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Weekly Short Essays – Kitty Genovese Incident and Variables

Weekly Short Essays – Kitty Genovese Incident and Variables

Question 1: Kitty Genovese incident

According to the Latane and Darley model, the first thing that is supposed to take place so that individuals can help is to take notice of an emergency (Shaver, 2015). Individuals living in a city as big as New York, where it is often noisy and crowded, might not notice when an emergency happens. Therefore, failure to notice the emergency situation that Kitty Genovese was in could explain why she was not helped. The second factor is the interpretation of an emergency. In the case of Kitty, it is possible that the onlookers or people around did not interpret her situation as an emergency, given that they did not have a good handle on the situation.

Furthermore, Kitty might not have received help because of pluralistic ignorance that caused individuals to fail to respond, believing that others had information that they did not, hence the lack of help. The third factor involves diffusion of responsibility, where one assumes that other people will act and hence fail to act themselves (Shaver, 2015). This also explains the bystander effect whereby other peoples’ presence could inhibit one from helping someone in need (Hortensius & de Gelderm 2018). In this case, since there were many individuals near Kitty’s time of need, nobody felt responsible for their actions or, in this case, inaction. Lastly, even though one might have wished to help Kitty, they might not have known how best to do that, given that the helper might get hurt in the process of helping.

Question 2: Variables

While walking on a busy street, it is common to see people’s property snatched by a thief. On one occasion, I saw two men approaching a lady who was just in front of me. The lady was unwary of the fact that her belongings were in danger of being snatched. Together with a few others, we had taken notice of this fact. When the attackers saw that I had taken notice of them, they took a knife and signaled me to be silent. I got scared and failed to alert the lady. The two grabbed her purse and ran away. In this case, I failed to help because I did not know the best way to help the lady, and even if I did, doing so might have endangered her life and mine as well. The concept of diffusion of responsibility could explain the fact that other people had seen the danger that awaited the lady and did nothing.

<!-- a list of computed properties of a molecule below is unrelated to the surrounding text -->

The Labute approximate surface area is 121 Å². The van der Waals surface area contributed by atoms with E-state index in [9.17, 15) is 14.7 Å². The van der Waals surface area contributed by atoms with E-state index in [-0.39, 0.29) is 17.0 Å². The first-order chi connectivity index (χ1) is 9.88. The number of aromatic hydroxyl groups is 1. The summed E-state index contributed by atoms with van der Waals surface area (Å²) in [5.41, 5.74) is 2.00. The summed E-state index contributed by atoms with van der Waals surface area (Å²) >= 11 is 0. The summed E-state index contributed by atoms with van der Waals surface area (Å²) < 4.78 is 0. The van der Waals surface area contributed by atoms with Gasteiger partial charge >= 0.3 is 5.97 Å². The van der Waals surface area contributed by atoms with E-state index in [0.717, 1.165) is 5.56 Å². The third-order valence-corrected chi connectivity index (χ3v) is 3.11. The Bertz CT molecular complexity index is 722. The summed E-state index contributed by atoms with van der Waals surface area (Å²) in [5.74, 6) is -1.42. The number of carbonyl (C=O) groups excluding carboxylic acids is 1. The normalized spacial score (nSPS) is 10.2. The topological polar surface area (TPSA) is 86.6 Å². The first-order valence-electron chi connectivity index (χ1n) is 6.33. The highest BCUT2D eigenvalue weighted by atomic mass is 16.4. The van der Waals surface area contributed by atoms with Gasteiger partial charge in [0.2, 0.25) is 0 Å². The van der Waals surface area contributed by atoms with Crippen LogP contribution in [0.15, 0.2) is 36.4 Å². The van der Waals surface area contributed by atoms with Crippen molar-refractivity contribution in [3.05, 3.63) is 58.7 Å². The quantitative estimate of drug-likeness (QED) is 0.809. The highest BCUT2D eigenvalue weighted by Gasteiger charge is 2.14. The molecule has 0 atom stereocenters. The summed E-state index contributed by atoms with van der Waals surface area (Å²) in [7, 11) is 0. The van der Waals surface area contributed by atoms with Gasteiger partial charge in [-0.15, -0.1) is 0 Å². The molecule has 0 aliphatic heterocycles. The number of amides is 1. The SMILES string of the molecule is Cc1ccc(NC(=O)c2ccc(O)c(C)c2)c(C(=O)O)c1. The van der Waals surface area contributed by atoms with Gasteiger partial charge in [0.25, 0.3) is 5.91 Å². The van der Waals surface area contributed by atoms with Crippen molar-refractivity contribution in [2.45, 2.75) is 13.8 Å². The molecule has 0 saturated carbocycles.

Hortensius, R., & de Gelder, B. (2018). From empathy to apathy: The bystander effect revisited. Current directions in psychological science27(4), 249-256.

Shaver, K. G. (2015). Principles of social psychology. Psychology Press.


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Weekly Short Essays

Weekly Short Essays

This is a short essay assignment with a mixture of multiple-choice/short answer and essay questions that cite evidence or research to explain/support your answer.

Your essay answers must be in your own words, with paraphrasing properly source credited. Quotes in lieu of answering in your own words will not receive points.

Please submit your responses as a Word document (.docx file). Make sure to number your responses so your instructor will know where one response ends and the next starts. It is not necessary to rewrite each question in your document. For multiple choice questions, CLEARLY indicate your response (a, b, c, or d) so that your instructor does not have to search and try to determine your response in your short answer explanation.

Each response is worth 20 possible points. Please see the attached Rubric for the grading schematic that will be used to evaluate your responses. Your responses should be approximately one-half page each (double-spaced) for a total of three pages (not including Title and References Pages if you choose to include them).

Ch 9

1. Analyze the Kitty Genovese incident in terms of the Latane and Darley model of helping. Which factors do you think were most important in preventing helping?

2. Recount a situation in which you did or did not help, and consider how that decision might have been influenced by the variables specified in Latane and Darley’s model.

3. Consider your own personality and compare it to that of some other people you know. Do you have an altruistic personality? Do you know people who seem to have one?

4. Imagine that you knew someone who was ill and needed help. How would you frame your help to make him or her willing to accept it?

5. Assume for a moment that you were in charge of creating an advertising campaign designed to increase people’s altruism. On the basis of your reading, what approaches might you take?

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